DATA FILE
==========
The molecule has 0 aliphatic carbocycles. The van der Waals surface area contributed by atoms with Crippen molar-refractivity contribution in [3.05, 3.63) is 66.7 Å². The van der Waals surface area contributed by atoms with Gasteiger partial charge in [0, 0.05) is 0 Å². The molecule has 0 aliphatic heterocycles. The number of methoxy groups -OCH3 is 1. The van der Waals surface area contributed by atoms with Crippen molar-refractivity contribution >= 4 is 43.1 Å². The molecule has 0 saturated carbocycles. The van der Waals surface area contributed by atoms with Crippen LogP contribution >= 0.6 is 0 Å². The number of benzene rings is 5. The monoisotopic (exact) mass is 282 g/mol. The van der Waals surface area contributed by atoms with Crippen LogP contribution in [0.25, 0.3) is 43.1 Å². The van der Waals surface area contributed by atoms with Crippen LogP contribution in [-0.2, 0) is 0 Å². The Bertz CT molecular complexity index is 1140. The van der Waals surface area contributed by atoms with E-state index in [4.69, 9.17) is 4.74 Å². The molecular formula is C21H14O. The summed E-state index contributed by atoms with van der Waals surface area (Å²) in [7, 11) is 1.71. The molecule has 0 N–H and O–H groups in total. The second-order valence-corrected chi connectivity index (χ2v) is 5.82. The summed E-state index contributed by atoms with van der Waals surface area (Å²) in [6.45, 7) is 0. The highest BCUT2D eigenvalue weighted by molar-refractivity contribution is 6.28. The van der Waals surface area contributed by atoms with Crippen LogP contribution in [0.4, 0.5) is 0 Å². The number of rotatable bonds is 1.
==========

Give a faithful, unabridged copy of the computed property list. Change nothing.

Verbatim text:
The molecule has 0 aliphatic carbocycles. The van der Waals surface area contributed by atoms with Crippen molar-refractivity contribution in [3.05, 3.63) is 66.7 Å². The van der Waals surface area contributed by atoms with Gasteiger partial charge in [0, 0.05) is 0 Å². The molecule has 0 aliphatic heterocycles. The number of methoxy groups -OCH3 is 1. The van der Waals surface area contributed by atoms with Crippen molar-refractivity contribution >= 4 is 43.1 Å². The molecule has 0 saturated carbocycles. The van der Waals surface area contributed by atoms with Crippen LogP contribution >= 0.6 is 0 Å². The number of benzene rings is 5. The monoisotopic (exact) mass is 282 g/mol. The van der Waals surface area contributed by atoms with Crippen LogP contribution in [0.25, 0.3) is 43.1 Å². The van der Waals surface area contributed by atoms with Crippen LogP contribution in [-0.2, 0) is 0 Å². The Bertz CT molecular complexity index is 1140. The van der Waals surface area contributed by atoms with E-state index in [4.69, 9.17) is 4.74 Å². The molecular formula is C21H14O. The summed E-state index contributed by atoms with van der Waals surface area (Å²) in [7, 11) is 1.71. The molecule has 0 N–H and O–H groups in total. The second-order valence-corrected chi connectivity index (χ2v) is 5.82. The summed E-state index contributed by atoms with van der Waals surface area (Å²) in [6.45, 7) is 0. The highest BCUT2D eigenvalue weighted by molar-refractivity contribution is 6.28. The van der Waals surface area contributed by atoms with Crippen LogP contribution in [0.4, 0.5) is 0 Å². The number of rotatable bonds is 1.